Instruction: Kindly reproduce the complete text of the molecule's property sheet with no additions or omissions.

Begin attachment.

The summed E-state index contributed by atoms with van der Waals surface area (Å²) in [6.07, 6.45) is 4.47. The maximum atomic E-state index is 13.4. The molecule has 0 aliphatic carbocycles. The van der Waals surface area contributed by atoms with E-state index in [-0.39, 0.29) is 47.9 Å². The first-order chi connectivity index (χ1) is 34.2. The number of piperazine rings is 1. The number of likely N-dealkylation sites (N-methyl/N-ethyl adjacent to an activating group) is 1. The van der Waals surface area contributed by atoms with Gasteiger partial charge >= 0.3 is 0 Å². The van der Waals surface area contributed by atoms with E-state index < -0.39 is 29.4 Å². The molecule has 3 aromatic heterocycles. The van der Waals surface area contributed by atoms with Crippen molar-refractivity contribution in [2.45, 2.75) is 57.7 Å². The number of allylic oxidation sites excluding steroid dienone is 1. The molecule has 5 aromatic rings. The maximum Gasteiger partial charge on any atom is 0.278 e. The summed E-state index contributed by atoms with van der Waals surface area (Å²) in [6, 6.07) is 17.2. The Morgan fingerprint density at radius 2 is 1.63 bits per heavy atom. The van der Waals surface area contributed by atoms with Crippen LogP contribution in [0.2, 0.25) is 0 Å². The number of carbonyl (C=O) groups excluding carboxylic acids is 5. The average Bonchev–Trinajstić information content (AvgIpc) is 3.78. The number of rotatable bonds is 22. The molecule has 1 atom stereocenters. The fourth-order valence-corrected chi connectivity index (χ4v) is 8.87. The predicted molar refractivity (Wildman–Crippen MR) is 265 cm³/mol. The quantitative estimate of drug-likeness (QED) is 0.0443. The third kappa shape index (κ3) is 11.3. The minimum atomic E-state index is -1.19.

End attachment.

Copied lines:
The summed E-state index contributed by atoms with van der Waals surface area (Å²) in [6.07, 6.45) is 4.47. The maximum atomic E-state index is 13.4. The molecule has 0 aliphatic carbocycles. The van der Waals surface area contributed by atoms with E-state index in [-0.39, 0.29) is 47.9 Å². The first-order chi connectivity index (χ1) is 34.2. The number of piperazine rings is 1. The number of likely N-dealkylation sites (N-methyl/N-ethyl adjacent to an activating group) is 1. The van der Waals surface area contributed by atoms with Gasteiger partial charge >= 0.3 is 0 Å². The van der Waals surface area contributed by atoms with E-state index < -0.39 is 29.4 Å². The molecule has 3 aromatic heterocycles. The van der Waals surface area contributed by atoms with Crippen molar-refractivity contribution in [2.45, 2.75) is 57.7 Å². The number of allylic oxidation sites excluding steroid dienone is 1. The molecule has 5 aromatic rings. The maximum Gasteiger partial charge on any atom is 0.278 e. The summed E-state index contributed by atoms with van der Waals surface area (Å²) in [6, 6.07) is 17.2. The Morgan fingerprint density at radius 2 is 1.63 bits per heavy atom. The van der Waals surface area contributed by atoms with Crippen LogP contribution in [0.2, 0.25) is 0 Å². The number of carbonyl (C=O) groups excluding carboxylic acids is 5. The average Bonchev–Trinajstić information content (AvgIpc) is 3.78. The number of rotatable bonds is 22. The molecule has 1 atom stereocenters. The fourth-order valence-corrected chi connectivity index (χ4v) is 8.87. The predicted molar refractivity (Wildman–Crippen MR) is 265 cm³/mol. The quantitative estimate of drug-likeness (QED) is 0.0443. The third kappa shape index (κ3) is 11.3. The minimum atomic E-state index is -1.19.